Why Jane Goodall is one of the most inspiring people on the planet

A few weeks ago, I was lucky enough to get tickets to see Jane Goodall in Washington D.C. on her “Reasons for Hope” tour.

At this event, she spoke at length of her upbringing, her travels, and how she got to where she is. And it was during this 90 minute lecture that I realized how inspiring she has been to me and millions of people around the world.

In between the countless interruptions of clapping, “whoops” and laughs from the audience, Jane (can I call her Jane?) took the evening to explain how she got her spark of science — bringing in earth worms to her bed, hiding out in chicken coops to see how eggs are laid, and reading EVERY book imaginable on Africa because she had her mind set on going there.

She was from a family of little money, and grew up in Europe during World War II. She didn’t have the money to go to college, read expensive books, or receive extensive training on travel or science. Did she let any of this stop her? No.

After saving up money waitressing, she took a boat — the only means of transportation at the time — around the entire continent of Africa and eventually landed in Gombe, where she met Louis Leaky and found the money to study chimps in the wild. It was here that she made the first discovery of chimps using tools, thus changing the course of history and science forever.

While this is an amazing feat in itself — she did this without a college degree! Can you imagine someone in 2019 saying they want to research something without a degree, without money, and being taken seriously?? This is not what made me cry numerous times and not what sparked hope for me.

It was this that really struck me first:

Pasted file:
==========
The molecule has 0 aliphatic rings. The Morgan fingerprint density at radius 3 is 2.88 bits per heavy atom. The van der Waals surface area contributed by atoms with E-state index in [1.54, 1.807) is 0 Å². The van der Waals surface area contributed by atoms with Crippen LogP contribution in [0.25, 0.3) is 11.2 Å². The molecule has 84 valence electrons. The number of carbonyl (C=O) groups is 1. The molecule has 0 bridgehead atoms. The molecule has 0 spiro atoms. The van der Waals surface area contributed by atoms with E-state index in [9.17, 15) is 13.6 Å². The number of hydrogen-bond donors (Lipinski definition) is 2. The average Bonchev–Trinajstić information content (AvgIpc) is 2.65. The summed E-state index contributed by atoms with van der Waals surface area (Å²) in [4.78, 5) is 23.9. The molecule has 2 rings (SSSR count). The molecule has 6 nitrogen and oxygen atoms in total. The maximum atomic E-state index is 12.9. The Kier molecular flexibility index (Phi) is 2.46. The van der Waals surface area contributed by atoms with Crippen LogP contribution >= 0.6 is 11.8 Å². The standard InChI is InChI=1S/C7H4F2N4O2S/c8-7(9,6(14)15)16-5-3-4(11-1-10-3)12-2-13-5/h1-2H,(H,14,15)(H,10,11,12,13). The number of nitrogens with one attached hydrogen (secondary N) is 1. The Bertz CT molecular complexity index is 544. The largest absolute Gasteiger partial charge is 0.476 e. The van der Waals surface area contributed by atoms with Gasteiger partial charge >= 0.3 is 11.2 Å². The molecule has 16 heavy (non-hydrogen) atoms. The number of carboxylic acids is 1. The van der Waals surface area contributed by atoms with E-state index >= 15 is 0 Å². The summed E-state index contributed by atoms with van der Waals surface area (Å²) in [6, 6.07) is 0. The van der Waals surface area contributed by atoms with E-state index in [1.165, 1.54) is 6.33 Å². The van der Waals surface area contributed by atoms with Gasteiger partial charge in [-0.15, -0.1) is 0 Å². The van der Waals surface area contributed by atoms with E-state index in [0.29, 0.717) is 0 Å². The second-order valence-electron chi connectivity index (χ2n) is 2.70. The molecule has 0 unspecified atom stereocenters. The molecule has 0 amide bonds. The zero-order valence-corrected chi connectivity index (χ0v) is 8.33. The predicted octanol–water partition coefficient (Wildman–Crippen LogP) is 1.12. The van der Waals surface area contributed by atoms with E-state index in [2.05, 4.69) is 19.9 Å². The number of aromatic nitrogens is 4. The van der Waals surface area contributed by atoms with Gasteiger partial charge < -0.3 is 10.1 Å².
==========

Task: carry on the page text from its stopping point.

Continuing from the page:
“People have said ‘Oh you’re so brave going out into the mountains, into the forest.’ But that was my dream.”

It didn’t matter the obstacle — Jane was there to crush it — to “work hard, take advantage of every opportunity, and don’t give up.”

After pursuing her first dream, and after studying at Cambridge to get her PhD, she stumbled into activism. She attended a conference in the 1980’s about chimp conservation and her eyes were opened to the bush meat trade, habit degradation, animal trafficking, captivity, circuses, and medical research labs.

She says she went to that conference as a scientist and left as an activist — and that she didn’t know what to do next, but that decision was made for her.

Here’s another message I resonated with from Jane:

“If you don’t sit down and talk to people, how do you ever expect to change their minds?”

She took this approach in the 80’s when visiting medical research facilities that were testing on chimps, choosing compassion and education to speak to these people and places. She lost some animal rights activist friends who didn’t agree with her methods.

“We need people like this — with the courage of their conviction, and with the courage to stand up for what is right.”